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MTN receives most consumer complaints in 2015/16

By Jessica Anne Wood

Mobile network provider MTN comes out with the most complaints lodged against it during the past year with 613 in total, according to the Consumer Goods and Services Ombud (CGSO) annual report for 2015/2016. In total, there were 19 companies that received in excess of ten complaints.

However, the Ombud did make mention of MTN’s strike that its employees embarked on last year. “This resulted in many complainants calling CGSO thinking that they were calling the MTN complaint line,” reveals the CGSO.

Graham de Vries, chief corporate services executive of MTN South Africa, says: “Although 613 is a very small proportion of our subscriber base, MTN will continue to strive to bring this number down year on year. It must be noted that the strike between June and July 2015 contributed towards this number. Had MTN not been a member of the CGSO these customers may not have found redress as they did via the CGSO during the strike as a small team within MTN still continued to service the CGSO during the strike action.”

Furthermore, de Vries highlights that MTN has various contact points through its website, social media, email and call centre to service customer complaints. “MTN will continue to enhance its customer engagement processes to improve customer service.”

Companies with the most complaints

The below list are all of the companies that had more than ten complaints lodged by consumers with the CGSO, and the number of complaints received.

  1.        MTN - 613
  2.        JD Group - 172
  3.        Vodacom - 110
  4.        Shoprite - 109
  5.        Lewis - 106
  6.        Massmart - 63
  7.        Cell–C - 62
  8.        Edcon - 57
  9.        Altech Autopage - 40
  10.    Foschini - 30
  11.    Home Choice - 25
  12.    Mr Price - 19
  13.    Truworths - 18
  14.    Rochester - 18
  15.    Pick n Pay - 14
  16.    Samsung - 12
  17.    UFO - 11
  18.    Multichoice - 11
  19.    Gym Company - 11

CGSO highlights that the number of complaints received against the other network providers, namely Vodacom and Cell C, are incomplete, only reflecting the complaints up to July 2015. This is because the CGSO stopped managing these network providers’ complaints due to their continued refusal to join CGSO.

“The matter has been referred to the NCC for its decision as to whether network providers fall within CGSO’s jurisdiction. CGSO continues, however, to deal with complaints arising from the marketing of cellular equipment by participating retailers,” explains the CGSO.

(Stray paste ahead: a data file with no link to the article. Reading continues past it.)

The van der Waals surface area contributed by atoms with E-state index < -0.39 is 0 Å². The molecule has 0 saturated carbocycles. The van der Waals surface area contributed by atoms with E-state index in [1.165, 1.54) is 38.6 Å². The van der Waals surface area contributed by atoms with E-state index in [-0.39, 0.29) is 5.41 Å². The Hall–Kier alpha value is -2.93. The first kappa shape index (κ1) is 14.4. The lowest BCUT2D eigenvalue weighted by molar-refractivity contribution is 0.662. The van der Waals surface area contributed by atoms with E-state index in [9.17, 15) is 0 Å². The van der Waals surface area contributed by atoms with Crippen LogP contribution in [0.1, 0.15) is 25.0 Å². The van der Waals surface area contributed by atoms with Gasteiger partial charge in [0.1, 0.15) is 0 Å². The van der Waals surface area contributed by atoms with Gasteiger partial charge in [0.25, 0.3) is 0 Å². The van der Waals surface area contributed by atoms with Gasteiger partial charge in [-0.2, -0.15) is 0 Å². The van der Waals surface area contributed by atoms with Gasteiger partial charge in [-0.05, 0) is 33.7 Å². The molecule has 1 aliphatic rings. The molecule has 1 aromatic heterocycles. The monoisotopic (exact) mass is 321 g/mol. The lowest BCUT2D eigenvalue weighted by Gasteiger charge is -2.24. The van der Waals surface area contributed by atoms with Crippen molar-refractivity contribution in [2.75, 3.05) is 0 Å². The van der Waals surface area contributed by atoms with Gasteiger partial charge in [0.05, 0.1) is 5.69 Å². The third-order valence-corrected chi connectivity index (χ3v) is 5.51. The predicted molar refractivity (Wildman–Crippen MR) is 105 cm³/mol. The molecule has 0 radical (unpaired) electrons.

De Vries adds: “MTN is the only operator who has joined the CGSO. We believe that whilst ICASA has jurisdiction over ECS and ECNS licensees, the supply of devices and certain contractual issues fall squarely within the ambit of the Consumer Protection Act and as a result the Consumer Goods and Services Code is applicable. We have been engaging with the CGSO process and welcome any further opportunity to engage in the dispute resolution process via the CGSO.”

The complaints

According to the CGSO report, cell phone products received the most complaints, totalling 951, followed by services (795) and furniture (523). A breakdown of the complaints reveal that 43% of all complaints last year were related to goods, while 29% related to services, 21% related to agreements, and the remaining complaints related to marketing, disclosure, health and safety, deposits and treatment.

Of the total 3, 495 complaints lodged last year, 2, 192 were closed and 1, 303 are still open. Of the cases that have been resolved, the Ombud fully upheld 869 complaints, while for 258 of the complaints the matter was not upheld. Numerous cases were also dismissed, either because of lack of cooperation from the supplier (130), or from the complainant (74).

The report indicates that the average time to close a case is 57 days, however, there are cases that have been open for more than 120 days (278).

“The number of open cases older than 90 days (249) shows that CGSO is under severe stress, the reasons being its inadequate resources to deal with the caseload and the difficulties experienced in getting some suppliers to cooperate with the process,” explains the CGSO.

The rulings of the CGSO are not binding and it is not eligible to impose sanctions. Where the CGSO believes that it cannot adequately deal with the matter it is referred to the National Consumer Commission (NCC). During 2015, the CGSO referred several cases to the NCC, including “the unilateral price increase of cell phone contracts,” notes the CGSO.

“Where the complaint was not upheld or no cooperation was received, we gave the complainant the NCC’s contact details. In some of these cases, the complainants reported some challenges with having their cases dealt with by the NCC, and both entities are working on ways to ensure consumers access to proper and effective redress,” adds the CGSO.

For more information on the CGSO, click here.

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